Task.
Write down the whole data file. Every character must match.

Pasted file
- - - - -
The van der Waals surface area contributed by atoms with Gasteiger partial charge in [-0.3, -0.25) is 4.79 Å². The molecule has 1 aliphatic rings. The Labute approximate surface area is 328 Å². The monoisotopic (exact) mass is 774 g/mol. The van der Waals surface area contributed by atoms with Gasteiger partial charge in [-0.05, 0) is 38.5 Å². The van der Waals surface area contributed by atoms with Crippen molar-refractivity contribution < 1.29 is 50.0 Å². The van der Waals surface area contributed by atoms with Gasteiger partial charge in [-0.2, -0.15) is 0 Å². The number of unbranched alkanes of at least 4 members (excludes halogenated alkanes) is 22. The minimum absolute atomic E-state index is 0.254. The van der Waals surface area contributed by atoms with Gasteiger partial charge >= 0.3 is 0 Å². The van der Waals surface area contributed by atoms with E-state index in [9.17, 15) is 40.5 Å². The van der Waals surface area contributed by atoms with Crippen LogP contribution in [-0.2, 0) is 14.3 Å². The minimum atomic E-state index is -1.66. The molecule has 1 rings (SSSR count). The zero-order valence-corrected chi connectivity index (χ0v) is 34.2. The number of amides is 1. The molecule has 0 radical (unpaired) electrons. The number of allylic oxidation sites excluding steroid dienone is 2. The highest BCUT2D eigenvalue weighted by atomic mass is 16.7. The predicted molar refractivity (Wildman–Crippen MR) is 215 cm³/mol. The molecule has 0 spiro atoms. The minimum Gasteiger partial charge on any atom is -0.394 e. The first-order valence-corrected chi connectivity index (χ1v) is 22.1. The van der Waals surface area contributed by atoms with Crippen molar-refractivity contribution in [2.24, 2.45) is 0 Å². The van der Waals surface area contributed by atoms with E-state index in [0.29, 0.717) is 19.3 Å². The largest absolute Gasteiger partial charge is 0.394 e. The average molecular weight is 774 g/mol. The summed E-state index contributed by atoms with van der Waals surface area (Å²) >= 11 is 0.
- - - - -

The van der Waals surface area contributed by atoms with Gasteiger partial charge in [-0.3, -0.25) is 4.79 Å². The molecule has 1 aliphatic rings. The Labute approximate surface area is 328 Å². The monoisotopic (exact) mass is 774 g/mol. The van der Waals surface area contributed by atoms with Gasteiger partial charge in [-0.05, 0) is 38.5 Å². The van der Waals surface area contributed by atoms with Crippen molar-refractivity contribution < 1.29 is 50.0 Å². The van der Waals surface area contributed by atoms with Gasteiger partial charge in [-0.2, -0.15) is 0 Å². The number of unbranched alkanes of at least 4 members (excludes halogenated alkanes) is 22. The minimum absolute atomic E-state index is 0.254. The van der Waals surface area contributed by atoms with Gasteiger partial charge >= 0.3 is 0 Å². The van der Waals surface area contributed by atoms with E-state index in [9.17, 15) is 40.5 Å². The van der Waals surface area contributed by atoms with Crippen LogP contribution in [-0.2, 0) is 14.3 Å². The minimum atomic E-state index is -1.66. The molecule has 1 rings (SSSR count). The zero-order valence-corrected chi connectivity index (χ0v) is 34.2. The number of amides is 1. The molecule has 0 radical (unpaired) electrons. The number of allylic oxidation sites excluding steroid dienone is 2. The highest BCUT2D eigenvalue weighted by atomic mass is 16.7. The predicted molar refractivity (Wildman–Crippen MR) is 215 cm³/mol. The molecule has 0 spiro atoms. The minimum Gasteiger partial charge on any atom is -0.394 e. The first-order valence-corrected chi connectivity index (χ1v) is 22.1. The van der Waals surface area contributed by atoms with Crippen molar-refractivity contribution in [2.24, 2.45) is 0 Å². The van der Waals surface area contributed by atoms with E-state index in [0.29, 0.717) is 19.3 Å². The largest absolute Gasteiger partial charge is 0.394 e. The average molecular weight is 774 g/mol. The summed E-state index contributed by atoms with van der Waals surface area (Å²) >= 11 is 0.